By Emma Regan and Jordan Maxwell Ridgway
Comic Conventions are often seen as the gateway to ‘nerd heaven,’ with attendees dressing in their most creative cosplay outfits, a chance to meet actors who’ve contributed to pop culture, companies selling exclusive merchandise and collectables and, of course, comic books.
Comic conventions have always been a pivotal event for aspiring authors and cartoonists to attend, offering multiple benefits for their publishing journey. Yet the past two years have been extremely difficult for all aspects of the community – especially the independent artists that rely on comic cons as a platform for their work and to help them gain an audience. That is finally changing as more comic conventions than ever are taking place for the first time since before the pandemic.
Comic cons are the traditional place to launch new authors/cartoonists and their work into a more public domain. They provide major benefits, not only to the independent authors and their book sales, but also to the publishing industry as well. Comic cons help provide awareness of the industry, help connect creators to other creators/publishers and provide psychological health benefits through interactions with fellow peers. The pandemic made it impossible for comic conventions to take place, meaning authors missed out on the chance to expand their audience and be able to live their dreams. The convention world is only just starting up again, with in-person events happening for the first time without any restrictions, and creators are thriving once more by sharing their work.
Authors and cartoonists have always been invited to comic conventions. Ray Bradbury attended the very first convention in 1939 at WorldCon, which still takes place to this day. He also attended the first San Diego Comic Con, which is now the largest comic con in the world. Toronto Arts Festival, MCM Comic Con and FanExpo are some other internationally-acclaimed conventions that have gathered huge crowds throughout the years and have helped multiple authors launch their work into the world.
While there are now websites and apps such as Tapas and Webtoon that can promote upcoming cartoonists' work, being able to display their work in places such as the Artist Alley at MCM London Comic Con, the biggest artist gathering in Europe, gives them the opportunity to discuss their work with other attendees and showcase their work to a much broader audience. It can give them an opportunity to make connections with a publishing house or continue to fund their self-publishing materials. Some creators might have already published one or two of their works but prefer to visit comic cons to promote their work rather than going through corporate streams.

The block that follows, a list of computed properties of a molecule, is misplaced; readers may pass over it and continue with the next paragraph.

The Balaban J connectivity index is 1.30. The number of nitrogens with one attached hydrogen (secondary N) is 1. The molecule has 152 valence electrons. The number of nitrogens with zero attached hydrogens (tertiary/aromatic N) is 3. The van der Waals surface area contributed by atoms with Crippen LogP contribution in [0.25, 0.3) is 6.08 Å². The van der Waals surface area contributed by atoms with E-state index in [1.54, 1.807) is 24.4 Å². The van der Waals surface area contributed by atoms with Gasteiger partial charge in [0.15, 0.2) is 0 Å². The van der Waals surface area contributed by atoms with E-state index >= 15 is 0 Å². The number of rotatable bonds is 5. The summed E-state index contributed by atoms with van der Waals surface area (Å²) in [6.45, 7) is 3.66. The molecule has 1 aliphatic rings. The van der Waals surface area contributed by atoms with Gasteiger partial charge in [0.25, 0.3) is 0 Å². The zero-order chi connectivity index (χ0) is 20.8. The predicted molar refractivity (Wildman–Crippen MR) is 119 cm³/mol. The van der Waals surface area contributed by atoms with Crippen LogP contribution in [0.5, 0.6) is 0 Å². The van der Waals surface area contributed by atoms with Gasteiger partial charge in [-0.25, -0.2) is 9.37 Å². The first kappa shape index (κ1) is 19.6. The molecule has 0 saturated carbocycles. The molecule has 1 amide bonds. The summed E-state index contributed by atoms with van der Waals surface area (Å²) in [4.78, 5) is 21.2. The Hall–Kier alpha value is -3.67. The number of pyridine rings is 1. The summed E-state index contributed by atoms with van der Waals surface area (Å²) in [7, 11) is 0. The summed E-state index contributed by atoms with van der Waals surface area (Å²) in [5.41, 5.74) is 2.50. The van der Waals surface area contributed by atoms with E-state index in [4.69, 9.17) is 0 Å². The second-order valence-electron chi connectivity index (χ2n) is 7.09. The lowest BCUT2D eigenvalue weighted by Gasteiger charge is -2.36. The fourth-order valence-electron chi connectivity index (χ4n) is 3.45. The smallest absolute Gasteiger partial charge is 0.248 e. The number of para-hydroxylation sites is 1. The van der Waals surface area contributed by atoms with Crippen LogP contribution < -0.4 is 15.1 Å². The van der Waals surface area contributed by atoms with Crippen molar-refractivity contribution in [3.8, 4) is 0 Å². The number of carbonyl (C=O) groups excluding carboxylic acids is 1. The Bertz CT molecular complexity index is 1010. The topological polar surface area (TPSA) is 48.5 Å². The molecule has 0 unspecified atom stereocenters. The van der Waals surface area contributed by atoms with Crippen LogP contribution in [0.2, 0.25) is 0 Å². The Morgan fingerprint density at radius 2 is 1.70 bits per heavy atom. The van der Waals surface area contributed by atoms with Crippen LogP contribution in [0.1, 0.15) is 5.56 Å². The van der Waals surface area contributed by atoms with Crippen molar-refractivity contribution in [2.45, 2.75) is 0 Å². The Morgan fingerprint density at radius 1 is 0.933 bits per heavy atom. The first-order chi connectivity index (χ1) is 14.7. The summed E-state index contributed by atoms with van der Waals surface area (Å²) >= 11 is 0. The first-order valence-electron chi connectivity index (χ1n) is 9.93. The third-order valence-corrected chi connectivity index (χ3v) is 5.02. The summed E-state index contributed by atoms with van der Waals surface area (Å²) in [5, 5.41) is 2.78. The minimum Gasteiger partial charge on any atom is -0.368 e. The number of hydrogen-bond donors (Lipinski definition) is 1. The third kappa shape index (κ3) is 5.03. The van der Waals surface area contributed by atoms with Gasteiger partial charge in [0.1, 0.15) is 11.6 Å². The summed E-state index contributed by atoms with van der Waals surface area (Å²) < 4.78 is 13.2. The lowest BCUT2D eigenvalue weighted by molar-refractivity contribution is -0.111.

It’s plain to see the impact the pandemic has had on the comic industry – just take this article from Publishers Weekly on the cancellation of the Sandiego Comic Con in 2020 as an example. Doubtless the restrictions all over the world forced creatives in this industry to come up with inventive ways to stay connected to fans and try to gain some kind of revenue. Whilst web sales grew astronomically, some artists also turned to the selling of prints, t-shirts and even livestreaming the creation of their work on social media. As the world seems to open up further, the return of the convention must be a welcome buzz to fans and artists alike.
It should be said that though it may not feel like it, there is a difference between reading in print to reading digitally. It’s been suggested that digital reading promotes multitasking skills whilst reading in print helps develop deeper understanding, in turn helping the forming of new ideas. Comics are important to this concept as a potential combination of these two ways of reading, or a “bi-literacy,” through the simultaneous analysis of both images and texts combined, as well as the layout of panels.
It’s worth noting the importance of comics and graphic novels in our culture today, a medium that has crossed into multiple art forms in society. Not only have comic-based stories garnered huge success in film and TV, the benefits of reading comics is also being reassessed in education. A blog from the Dublin City council has discussed that children who insisted they hated reading have expressed a passion for reading comic books. The combination of texts and images not only proves less intimidating but helps develop the valuable skill of inference from images, or “reading between the lines.” American Born Chinese has been cited as a successful example.
There was a time when comic books weren’t thought of as “real reading.” It’s incredibly exciting to not only see growing awareness that this is not the case, but the return of an event where they can be celebrated and perhaps inspire new fans too.
Keep an eye out this summer for upcoming conventions such as the London Comic Mart this June and the London Film and Comic Con (also known as YALC, Young Adult Literature Convention) and St Albans Comic-Con both this July. And if you’ve already got your summer plans booked, fear not because there are more events happening later this year.